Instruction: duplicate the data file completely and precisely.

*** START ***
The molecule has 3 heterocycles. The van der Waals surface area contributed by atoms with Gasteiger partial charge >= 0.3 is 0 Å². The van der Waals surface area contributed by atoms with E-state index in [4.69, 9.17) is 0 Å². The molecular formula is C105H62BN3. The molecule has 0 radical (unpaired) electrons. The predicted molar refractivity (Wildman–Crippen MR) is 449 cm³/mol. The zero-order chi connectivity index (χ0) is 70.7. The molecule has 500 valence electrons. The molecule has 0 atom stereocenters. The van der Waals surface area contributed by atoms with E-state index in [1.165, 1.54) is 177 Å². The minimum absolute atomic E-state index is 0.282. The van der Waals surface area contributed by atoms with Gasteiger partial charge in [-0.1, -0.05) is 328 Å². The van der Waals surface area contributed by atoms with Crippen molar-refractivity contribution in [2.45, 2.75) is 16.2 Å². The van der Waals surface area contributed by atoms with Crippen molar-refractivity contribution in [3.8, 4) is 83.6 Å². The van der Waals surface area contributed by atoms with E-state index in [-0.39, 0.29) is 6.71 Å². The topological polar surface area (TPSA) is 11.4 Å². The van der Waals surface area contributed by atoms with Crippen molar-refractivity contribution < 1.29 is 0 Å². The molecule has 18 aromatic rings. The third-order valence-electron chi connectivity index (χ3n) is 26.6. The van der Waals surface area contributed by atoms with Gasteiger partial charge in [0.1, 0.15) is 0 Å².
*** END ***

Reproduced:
The molecule has 3 heterocycles. The van der Waals surface area contributed by atoms with Gasteiger partial charge >= 0.3 is 0 Å². The van der Waals surface area contributed by atoms with E-state index in [4.69, 9.17) is 0 Å². The molecular formula is C105H62BN3. The molecule has 0 radical (unpaired) electrons. The predicted molar refractivity (Wildman–Crippen MR) is 449 cm³/mol. The zero-order chi connectivity index (χ0) is 70.7. The molecule has 500 valence electrons. The molecule has 0 atom stereocenters. The van der Waals surface area contributed by atoms with E-state index in [1.165, 1.54) is 177 Å². The minimum absolute atomic E-state index is 0.282. The van der Waals surface area contributed by atoms with Gasteiger partial charge in [-0.1, -0.05) is 328 Å². The van der Waals surface area contributed by atoms with Crippen molar-refractivity contribution in [2.45, 2.75) is 16.2 Å². The van der Waals surface area contributed by atoms with Crippen molar-refractivity contribution in [3.8, 4) is 83.6 Å². The van der Waals surface area contributed by atoms with E-state index in [-0.39, 0.29) is 6.71 Å². The topological polar surface area (TPSA) is 11.4 Å². The van der Waals surface area contributed by atoms with Crippen molar-refractivity contribution < 1.29 is 0 Å². The molecule has 18 aromatic rings. The third-order valence-electron chi connectivity index (χ3n) is 26.6. The van der Waals surface area contributed by atoms with Gasteiger partial charge in [0.1, 0.15) is 0 Å².